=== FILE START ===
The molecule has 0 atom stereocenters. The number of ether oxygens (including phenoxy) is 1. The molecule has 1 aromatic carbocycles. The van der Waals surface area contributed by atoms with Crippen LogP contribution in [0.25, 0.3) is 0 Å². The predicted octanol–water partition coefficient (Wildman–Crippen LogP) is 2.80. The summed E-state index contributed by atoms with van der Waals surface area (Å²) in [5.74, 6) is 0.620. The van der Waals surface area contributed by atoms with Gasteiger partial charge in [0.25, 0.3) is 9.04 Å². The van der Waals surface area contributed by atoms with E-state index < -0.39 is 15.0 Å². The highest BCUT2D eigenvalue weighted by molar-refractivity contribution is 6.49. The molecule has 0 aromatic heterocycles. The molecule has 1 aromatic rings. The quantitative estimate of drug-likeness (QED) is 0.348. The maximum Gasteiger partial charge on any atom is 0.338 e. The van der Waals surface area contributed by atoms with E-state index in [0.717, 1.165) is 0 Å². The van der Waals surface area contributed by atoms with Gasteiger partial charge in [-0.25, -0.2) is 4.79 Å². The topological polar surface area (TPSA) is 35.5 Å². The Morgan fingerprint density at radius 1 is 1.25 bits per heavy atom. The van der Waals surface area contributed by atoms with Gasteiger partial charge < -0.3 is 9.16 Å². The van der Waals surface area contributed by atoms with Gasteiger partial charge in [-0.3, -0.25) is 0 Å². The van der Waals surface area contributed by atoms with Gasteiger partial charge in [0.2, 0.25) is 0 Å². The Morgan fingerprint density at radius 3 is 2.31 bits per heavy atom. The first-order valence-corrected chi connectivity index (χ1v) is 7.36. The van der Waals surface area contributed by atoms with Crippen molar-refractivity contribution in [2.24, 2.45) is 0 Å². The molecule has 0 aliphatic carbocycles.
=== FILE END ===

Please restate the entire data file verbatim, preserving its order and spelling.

The molecule has 0 atom stereocenters. The number of ether oxygens (including phenoxy) is 1. The molecule has 1 aromatic carbocycles. The van der Waals surface area contributed by atoms with Crippen LogP contribution in [0.25, 0.3) is 0 Å². The predicted octanol–water partition coefficient (Wildman–Crippen LogP) is 2.80. The summed E-state index contributed by atoms with van der Waals surface area (Å²) in [5.74, 6) is 0.620. The van der Waals surface area contributed by atoms with Gasteiger partial charge in [0.25, 0.3) is 9.04 Å². The van der Waals surface area contributed by atoms with E-state index < -0.39 is 15.0 Å². The highest BCUT2D eigenvalue weighted by molar-refractivity contribution is 6.49. The molecule has 0 aromatic heterocycles. The molecule has 1 aromatic rings. The quantitative estimate of drug-likeness (QED) is 0.348. The maximum Gasteiger partial charge on any atom is 0.338 e. The van der Waals surface area contributed by atoms with E-state index in [0.717, 1.165) is 0 Å². The van der Waals surface area contributed by atoms with Gasteiger partial charge in [-0.25, -0.2) is 4.79 Å². The topological polar surface area (TPSA) is 35.5 Å². The Morgan fingerprint density at radius 1 is 1.25 bits per heavy atom. The van der Waals surface area contributed by atoms with Gasteiger partial charge < -0.3 is 9.16 Å². The van der Waals surface area contributed by atoms with Gasteiger partial charge in [-0.3, -0.25) is 0 Å². The van der Waals surface area contributed by atoms with Gasteiger partial charge in [0.2, 0.25) is 0 Å². The Morgan fingerprint density at radius 3 is 2.31 bits per heavy atom. The first-order valence-corrected chi connectivity index (χ1v) is 7.36. The van der Waals surface area contributed by atoms with Crippen molar-refractivity contribution in [2.24, 2.45) is 0 Å². The molecule has 0 aliphatic carbocycles.